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The Cheapskate’s Guide to Music Streaming

Paying $10 per month isn’t the only way

(Getty Images/Ringer illustration)
(Getty Images/Ringer illustration)

When Apple launched the iTunes Music Store in 2003, it decreed that every song would cost just 99 cents. That was a striking level of uniformity to apply to an industry that has often offered its product at varying prices based on the star power of an artist, the whims of retailers, and the general willingness of consumers to pay up. The average price of an album (in 2015 dollars) fell from $24.45 in 1974 to $11.97 in 2014, according to an analysis by Pitchfork.

The single-track download is dying, but the format replacing it has found its own standardized price: $9.99 per month. Over the years, music streaming services have settled on a Hamilton per month as the appropriate price for streaming millions of songs on demand and having the ability to listen to them offline. Rhapsody, one of the first companies to offer a music streaming subscription, offered a streaming catalog of 1 million songs for a ten-spot as early as 2005. When Spotify arrived in the U.S. in 2011 and forced streaming to go mass market, its Premium service cost the same. Ever since, competitors in the streaming space have typically charged a sawbuck (if you know of other antiquated slang for $10, please @ me).

But like everything else on the internet in 2017, this is a vast conspiracy by the powers that be to control you and take away your liberty. Think about it: At $10 per month, how much are these music streaming services asking you to fork over every 12 months? $120. What’s $10 times the number of no. 1 albums by Tidal co-owner Jay Z? $120 (No, the Linkin Park mashup album doesn’t count.) What are the combined ages of Apple Music mascots Drake, Taylor Swift, James Corden, and Young Thug? Also 120. To paraphrase another Apple Music devotee, they don’t want you to pay less than $120 a year for music streaming.

Despite the well-advertised ticket price, there are ways to avoid paying $10 per month for music streaming, and they don’t even have to involve BitTorrent or music video rips. Here we’ve rounded up the best ways to stream at a discount (and still get some of the features you won’t find using YouTube or the free version of Spotify).

Get a Family Plan

Many of the major streaming services offer a steep discount for customers who sign up as a family. Both Apple Music and Spotify allow you to set up six connected premium accounts at a cost of just $15 per month (six individual accounts would cost $60 normally). Each account still has its own independent library, playlists, and listening history, so the experience is the same as it would be on your own. The main difference comes in payment. A single account is billed for the cost of the subscription each month on Spotify. On Apple Music, that main account is billed for all App Store purchases, including games and movies.

Savings: Up to $90 per year

Go to College

Because corporations believe they can manipulate teens’ mushy, impressionable brains to develop “lifelong habits,” they’re willing to give kids steep discounts on digital services. Spotify, Apple Music, and Tidal all offer $5-per-month subscriptions to students at verified colleges or universities in the United States. A word of advice for the younger generation: Hold on to your student email for dear life and milk these discounts until you’re sending your own kids to college. (And while I’m doling out advice, don’t lose your physical student ID until your hair starts graying. They’re often not dated and plenty of museums and tourist attractions offer student discounts too.)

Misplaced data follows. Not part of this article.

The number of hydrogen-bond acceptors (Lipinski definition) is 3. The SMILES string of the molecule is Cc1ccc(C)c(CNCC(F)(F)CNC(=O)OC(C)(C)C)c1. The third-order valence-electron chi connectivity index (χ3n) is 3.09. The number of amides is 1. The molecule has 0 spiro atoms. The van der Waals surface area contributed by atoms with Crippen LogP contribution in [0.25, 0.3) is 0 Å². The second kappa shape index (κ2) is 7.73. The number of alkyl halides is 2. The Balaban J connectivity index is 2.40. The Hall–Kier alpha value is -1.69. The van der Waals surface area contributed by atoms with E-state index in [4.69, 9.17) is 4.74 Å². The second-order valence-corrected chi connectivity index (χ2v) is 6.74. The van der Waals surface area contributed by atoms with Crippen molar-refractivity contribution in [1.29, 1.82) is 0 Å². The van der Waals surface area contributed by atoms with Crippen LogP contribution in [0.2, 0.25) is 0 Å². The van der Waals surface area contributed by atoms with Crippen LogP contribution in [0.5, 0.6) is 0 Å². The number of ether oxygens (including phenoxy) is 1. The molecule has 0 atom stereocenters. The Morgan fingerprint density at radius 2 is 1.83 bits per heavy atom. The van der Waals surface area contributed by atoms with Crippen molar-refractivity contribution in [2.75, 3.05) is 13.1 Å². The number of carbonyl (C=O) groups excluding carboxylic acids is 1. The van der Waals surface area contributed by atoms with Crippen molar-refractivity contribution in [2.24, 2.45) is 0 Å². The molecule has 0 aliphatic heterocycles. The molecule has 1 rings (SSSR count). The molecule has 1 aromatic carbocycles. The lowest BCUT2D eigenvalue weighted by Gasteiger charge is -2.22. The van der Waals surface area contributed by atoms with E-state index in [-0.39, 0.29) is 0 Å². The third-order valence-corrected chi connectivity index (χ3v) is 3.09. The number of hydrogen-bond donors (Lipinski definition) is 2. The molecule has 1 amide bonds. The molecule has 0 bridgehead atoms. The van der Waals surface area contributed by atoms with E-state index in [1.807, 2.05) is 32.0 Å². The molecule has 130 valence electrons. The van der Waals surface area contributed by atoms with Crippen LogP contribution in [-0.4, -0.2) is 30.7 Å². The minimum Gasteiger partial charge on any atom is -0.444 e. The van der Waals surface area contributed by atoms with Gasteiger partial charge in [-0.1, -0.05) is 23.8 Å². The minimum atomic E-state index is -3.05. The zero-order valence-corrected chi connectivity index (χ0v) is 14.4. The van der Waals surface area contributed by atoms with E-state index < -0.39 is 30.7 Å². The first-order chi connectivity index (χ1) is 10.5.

Savings: $60 per year

Buy an Apple Music Gift Card

Apple offers a roundabout discount for people willing to commit to a year of its streaming service up front. You can buy a gift card for a 12-month subscription to Apple Music for $99 on Apple’s website. It’s the perfect gift for that special someone, who happens to be you trying to save a buck.

Savings: $21 per year

Subscribe to Amazon Prime and Maybe Get an Echo

If you like free shipping or streaming movies or video game discounts or physical manifestations of voracious consumerism, you probably already have Amazon Prime. Here’s another reason to get it: Amazon Music Unlimited, the company’s Spotify “killer,” costs only $8 per month or $79 per year for Prime subscribers. There’s also an Echo-only version that costs just $4 per month.

Savings: Up to $72 per year

Get By With Fewer Features

Recently, companies have been offering more limited streaming services at a cheaper price than the traditional $10-per-month premium package. SoundCloud just launched a $5-per-month version of its streaming service called SoundCloud Go. The new version has typical premium features like offline listening, but it will be missing some major artists, like Adele. A $5 version of iHeartRadio’s service allows users to listen to the radio with unlimited skips and to save songs to play on demand, but lacks offline listening. If you’re willing to trade a feature or two for a few dollars saved, you can still get a pretty robust streaming offering.

Savings: $60 per year

Live in the Shadows With Fake Email Addresses

All the major streaming services offer free trials, usually varying in length from one to three months. Typically you need an email address and a credit card to sign up for such trials. One could, theoretically, make up a new email address every month and keep using a streaming service indefinitely. But is that really the way you want to live? Having your playlists wiped away every month, giving no money to artists, and fearing that Apple cops will one day be putting you in handcuffs as they recite the iTunes Store Terms and Conditions out loud? This is a dark path. Think carefully before you walk it.

Savings: $120 per year (but you lose your self-respect)